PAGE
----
Corpus Luteum Development and Function in Cattle with Episodic Release of Luteinizing Hormone Pulses Inhibited in the Follicular and Early Luteal Phases of the Estrous Cycle(1)

Estrous Cycle(1)

The corpus luteum (CL) is a transient endocrine gland that develops from a graafian follicle after ovulation and is required to support pregnancy in mammals. LH is essential for maintenance of progesterone production by luteal cells of many species. The concept that LH is the main luteotro-pic hormone in cattle was proposed over three decades ago. In cattle, there is a greater frequency of episodic LH pulses during the follicular phase (~7 pulses per 12 h) as compared with the midluteal phase (~3 pulses per 12 h) of the estrous cycle. In cattle, association between LH pulses and secretion of progesterone indicates that during the midluteal phase of the estrous cycle, LH pulses are followed by a release of progesterone; however, pulses of LH and progesterone secretion are not associated during the early luteal phase.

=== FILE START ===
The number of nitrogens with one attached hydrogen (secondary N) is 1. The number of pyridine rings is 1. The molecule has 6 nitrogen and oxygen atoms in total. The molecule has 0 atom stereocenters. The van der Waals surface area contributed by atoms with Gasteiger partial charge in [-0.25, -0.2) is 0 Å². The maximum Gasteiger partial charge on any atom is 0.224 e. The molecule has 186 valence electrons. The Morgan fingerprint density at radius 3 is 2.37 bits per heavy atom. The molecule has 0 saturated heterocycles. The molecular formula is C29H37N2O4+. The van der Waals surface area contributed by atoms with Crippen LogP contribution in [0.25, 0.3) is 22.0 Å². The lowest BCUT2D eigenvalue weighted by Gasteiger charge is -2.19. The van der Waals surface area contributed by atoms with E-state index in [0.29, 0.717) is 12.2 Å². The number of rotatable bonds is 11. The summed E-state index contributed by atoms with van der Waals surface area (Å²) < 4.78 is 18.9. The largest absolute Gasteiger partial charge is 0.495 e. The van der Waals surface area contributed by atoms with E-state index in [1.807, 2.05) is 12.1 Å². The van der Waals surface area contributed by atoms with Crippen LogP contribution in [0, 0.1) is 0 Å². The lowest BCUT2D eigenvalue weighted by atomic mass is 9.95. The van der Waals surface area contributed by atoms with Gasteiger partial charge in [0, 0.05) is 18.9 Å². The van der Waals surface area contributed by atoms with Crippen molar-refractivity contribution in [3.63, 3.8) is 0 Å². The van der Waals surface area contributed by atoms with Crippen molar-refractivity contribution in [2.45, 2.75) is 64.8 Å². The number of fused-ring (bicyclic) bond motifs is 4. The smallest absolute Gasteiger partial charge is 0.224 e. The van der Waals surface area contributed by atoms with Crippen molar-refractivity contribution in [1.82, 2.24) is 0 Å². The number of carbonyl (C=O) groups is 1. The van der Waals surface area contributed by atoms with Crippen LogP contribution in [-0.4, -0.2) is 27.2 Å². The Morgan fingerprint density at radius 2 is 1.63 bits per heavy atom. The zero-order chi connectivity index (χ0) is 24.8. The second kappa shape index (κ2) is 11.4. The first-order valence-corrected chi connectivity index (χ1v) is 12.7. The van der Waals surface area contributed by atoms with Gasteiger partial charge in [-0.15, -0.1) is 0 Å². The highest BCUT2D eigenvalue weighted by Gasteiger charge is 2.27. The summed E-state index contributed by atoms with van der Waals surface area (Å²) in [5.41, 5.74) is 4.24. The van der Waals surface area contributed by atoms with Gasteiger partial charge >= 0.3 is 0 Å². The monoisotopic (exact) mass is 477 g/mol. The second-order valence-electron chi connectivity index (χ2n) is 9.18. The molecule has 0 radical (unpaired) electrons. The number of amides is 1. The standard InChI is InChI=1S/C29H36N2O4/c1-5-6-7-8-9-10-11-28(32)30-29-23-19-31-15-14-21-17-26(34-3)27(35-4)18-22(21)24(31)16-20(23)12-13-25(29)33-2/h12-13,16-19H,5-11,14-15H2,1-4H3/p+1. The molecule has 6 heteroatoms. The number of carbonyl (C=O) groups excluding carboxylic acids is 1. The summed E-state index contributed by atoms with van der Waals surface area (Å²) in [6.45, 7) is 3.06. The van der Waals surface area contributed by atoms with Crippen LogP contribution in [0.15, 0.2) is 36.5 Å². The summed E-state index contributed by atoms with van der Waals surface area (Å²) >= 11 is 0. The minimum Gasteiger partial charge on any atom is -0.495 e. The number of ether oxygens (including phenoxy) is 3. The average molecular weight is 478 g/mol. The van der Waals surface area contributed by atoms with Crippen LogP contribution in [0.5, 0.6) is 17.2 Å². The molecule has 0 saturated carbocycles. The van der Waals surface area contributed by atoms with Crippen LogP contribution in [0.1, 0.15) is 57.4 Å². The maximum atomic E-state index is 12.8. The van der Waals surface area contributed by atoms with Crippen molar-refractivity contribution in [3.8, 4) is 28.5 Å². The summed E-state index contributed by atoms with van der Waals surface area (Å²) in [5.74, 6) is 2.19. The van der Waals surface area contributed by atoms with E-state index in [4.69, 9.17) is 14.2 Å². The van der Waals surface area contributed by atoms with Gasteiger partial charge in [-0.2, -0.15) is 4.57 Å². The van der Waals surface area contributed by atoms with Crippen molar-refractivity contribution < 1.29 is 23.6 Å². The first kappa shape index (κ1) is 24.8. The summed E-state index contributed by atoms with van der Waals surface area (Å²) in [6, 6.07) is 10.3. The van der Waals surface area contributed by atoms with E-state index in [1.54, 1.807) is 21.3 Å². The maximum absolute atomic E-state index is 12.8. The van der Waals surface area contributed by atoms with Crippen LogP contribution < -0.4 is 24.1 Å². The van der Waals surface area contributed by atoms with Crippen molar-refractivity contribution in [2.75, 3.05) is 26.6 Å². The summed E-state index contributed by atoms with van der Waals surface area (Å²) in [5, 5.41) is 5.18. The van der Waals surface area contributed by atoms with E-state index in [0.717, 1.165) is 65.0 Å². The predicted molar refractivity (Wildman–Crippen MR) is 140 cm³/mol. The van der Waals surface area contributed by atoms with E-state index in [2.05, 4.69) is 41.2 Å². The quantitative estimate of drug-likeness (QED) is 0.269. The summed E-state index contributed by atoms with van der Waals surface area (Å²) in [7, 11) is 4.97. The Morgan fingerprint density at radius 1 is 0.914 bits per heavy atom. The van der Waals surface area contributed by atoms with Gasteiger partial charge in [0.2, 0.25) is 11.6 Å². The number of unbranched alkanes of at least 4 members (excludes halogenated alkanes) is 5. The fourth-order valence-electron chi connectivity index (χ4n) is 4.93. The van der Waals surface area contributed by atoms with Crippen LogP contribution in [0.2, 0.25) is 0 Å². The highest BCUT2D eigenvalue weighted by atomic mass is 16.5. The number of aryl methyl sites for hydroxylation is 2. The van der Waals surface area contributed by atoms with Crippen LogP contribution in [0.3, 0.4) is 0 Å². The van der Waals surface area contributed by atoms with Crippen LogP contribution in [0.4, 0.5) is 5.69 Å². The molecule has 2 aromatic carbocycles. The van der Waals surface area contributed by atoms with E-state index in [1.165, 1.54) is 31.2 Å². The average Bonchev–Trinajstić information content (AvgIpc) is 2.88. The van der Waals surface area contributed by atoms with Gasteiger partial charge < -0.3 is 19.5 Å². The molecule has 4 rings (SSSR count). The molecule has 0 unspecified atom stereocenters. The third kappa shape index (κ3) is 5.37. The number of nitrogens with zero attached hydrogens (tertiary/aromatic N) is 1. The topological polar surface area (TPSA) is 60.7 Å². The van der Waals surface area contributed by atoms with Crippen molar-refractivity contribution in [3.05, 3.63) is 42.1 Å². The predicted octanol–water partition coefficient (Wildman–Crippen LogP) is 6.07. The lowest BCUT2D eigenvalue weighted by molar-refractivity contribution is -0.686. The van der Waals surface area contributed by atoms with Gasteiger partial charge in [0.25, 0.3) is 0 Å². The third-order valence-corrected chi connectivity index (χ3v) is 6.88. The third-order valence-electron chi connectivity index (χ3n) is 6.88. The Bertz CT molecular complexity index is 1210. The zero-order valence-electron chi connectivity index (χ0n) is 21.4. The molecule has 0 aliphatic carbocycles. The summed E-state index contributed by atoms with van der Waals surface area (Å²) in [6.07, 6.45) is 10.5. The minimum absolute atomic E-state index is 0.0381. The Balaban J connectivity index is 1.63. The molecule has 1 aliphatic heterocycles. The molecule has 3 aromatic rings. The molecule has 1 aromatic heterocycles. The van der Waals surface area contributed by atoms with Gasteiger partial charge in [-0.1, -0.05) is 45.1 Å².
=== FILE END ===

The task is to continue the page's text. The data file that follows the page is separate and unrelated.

Dependence of luteal function on LH varies during different stages of the estrous cycle and among species. Abolishment of LH pulses by treatment of ewes with an LHRH antagonist on Day 6 of the estrous cycle (Day 0 = estrus) resulted in a slight decrease in concentrations of progesterone in blood, and concentrations remained suppressed until the typical time during the estrous cycle for cessation of luteal function.

This entry was posted in Corpus Luteum and tagged Corpus Luteum, Estrous Cycle, Luteinizing Hormone.